The First Republic (1889-1930)

After the overthrow of the monarchy in 1889, Brazil became a Federal Republic dominated by the oligarchies of the two most economically important states: São Paulo and Minas Gerais. The Republican parties of both states ensured their regional independence, provided the Federal Presidents on a rotating basis and consolidated the political system through a local patronage system called coronelismo.

The main Brazilian export commodity was coffee with more than 50 percent of world production. Due to price fluctuations of coffee, one of the main goals of the political elites was the valorization of its price by regulating the market. The state bought and stored away several harvests until a better price allowed a profitable sale. A second export commodity emerging during the Republic was rubber which reached its selling climax in 1912 and transformed the Amazon region. Since rubber was crucial for military equipment, the British “kidnapped” rubber seeds and established rubber plantations in Asia. This development, together with new synthetic production methods of rubber substitutes, put an end to the Brazilian rubber boom. Investments in infrastructure, the buying-up of coffee and servicing old debt required the issuance of new debt at British and US-American banks. The debt rose extensively so that Brazil had to negotiate a temporary debt standstill in 1914.

During the First Republic, social realities changed profoundly. Industrialization and urbanization transformed the cities and their relation to the countryside. Millions of European immigrants arrived, mainly from Spain, Italy and Portugal, but also from Germany. Subsequently, new middle- and working classes emerged, while many former Afro-Brazilian slaves were impoverished after the abolition of slavery in 1888. The new classes articulated political demands for co-determination and disagreed with the oligarchic policy. The anarchistic trade union movement organized the first general strike in São Paulo in 1917.

The Role of the Military

The military was another group which had problems with the political establishment. Because of its political importance after the war against Paraguay (1864-1870), it played an active role in the overthrow of Pedro II, Emperor of Brazil (1825-1891). The first two presidents of the Republic were marshals, but soon the coffee oligarchy seized power so that the military lost political influence. At the same time, young middle-class officers, the tenentes, were trained and articulated political claims. Between 1910 and 1914, the military cooperated with the elites of the aspiring state of Rio Grande do Sul and broke for a short time the political order. Marshal Hermes do Fonseca (1855-1923) was president during this period and tried to buy new military equipment. He also negotiated with Germany about a military mission which ultimately could not be implemented due to the war. In 1919, Brazil contracted a French military mission instead.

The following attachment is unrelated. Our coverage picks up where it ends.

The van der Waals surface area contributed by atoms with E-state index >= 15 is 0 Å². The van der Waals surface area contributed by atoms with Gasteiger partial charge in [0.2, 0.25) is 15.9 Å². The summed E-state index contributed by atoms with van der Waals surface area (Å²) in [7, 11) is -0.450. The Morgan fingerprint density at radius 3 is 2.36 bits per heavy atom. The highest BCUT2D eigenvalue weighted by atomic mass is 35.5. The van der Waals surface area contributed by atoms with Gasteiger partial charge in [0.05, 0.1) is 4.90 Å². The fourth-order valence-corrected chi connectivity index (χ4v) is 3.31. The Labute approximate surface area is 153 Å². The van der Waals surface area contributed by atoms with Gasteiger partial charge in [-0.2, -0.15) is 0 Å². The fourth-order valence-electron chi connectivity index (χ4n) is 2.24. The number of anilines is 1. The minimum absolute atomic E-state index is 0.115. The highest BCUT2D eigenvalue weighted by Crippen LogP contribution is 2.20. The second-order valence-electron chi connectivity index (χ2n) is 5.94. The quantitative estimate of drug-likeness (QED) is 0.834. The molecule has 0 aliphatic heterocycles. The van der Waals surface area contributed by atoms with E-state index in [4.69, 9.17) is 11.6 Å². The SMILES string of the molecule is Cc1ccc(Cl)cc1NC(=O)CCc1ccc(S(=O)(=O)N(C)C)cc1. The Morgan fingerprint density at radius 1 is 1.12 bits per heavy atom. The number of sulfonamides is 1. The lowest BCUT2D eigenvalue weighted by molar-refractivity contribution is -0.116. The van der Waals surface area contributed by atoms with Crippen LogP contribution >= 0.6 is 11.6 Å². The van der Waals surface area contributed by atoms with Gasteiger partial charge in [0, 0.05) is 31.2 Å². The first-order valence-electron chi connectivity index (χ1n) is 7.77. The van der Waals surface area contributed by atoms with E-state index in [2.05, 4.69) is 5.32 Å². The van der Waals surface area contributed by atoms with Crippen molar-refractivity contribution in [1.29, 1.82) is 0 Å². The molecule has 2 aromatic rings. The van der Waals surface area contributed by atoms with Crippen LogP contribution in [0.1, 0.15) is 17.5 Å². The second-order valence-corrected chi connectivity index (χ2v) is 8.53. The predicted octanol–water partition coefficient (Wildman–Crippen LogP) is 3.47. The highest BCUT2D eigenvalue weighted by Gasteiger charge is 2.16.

The need of new equipment and better organization of the army became obvious during two armed uprisings. In the war of Canudos (1896-1897), the army undertook four expeditions until it had destroyed a small messianic community of rebels in the hinterland of Bahia. Several hundred soldiers were killed in this campaign and the poorly equipped rebels even could resist modern Krupp cannons. From 1912-1916, another messianic rebellion, the Guerra do Contestado, took place in the south of Brazil. Here, the military had similar difficulties in suppressing the revolt.

The War

The outbreak of the First World War seriously affected Brazil’s foreign trade and illustrated its dependence on exportation of primary goods, mainly trading with the United States, Great Britain and Germany. Trade with Germany was particularly interrupted which affected exports of coffee and rubber. But already in 1916, Brazil was able to reestablish its trade and profit from the Allied demand for goods which were vital to the war. This shift in trading activities impacted Brazilian foreign policy: The country tried to forge closer ties with the U.S. which accepted, in return, Brazil’s geopolitical importance in South America.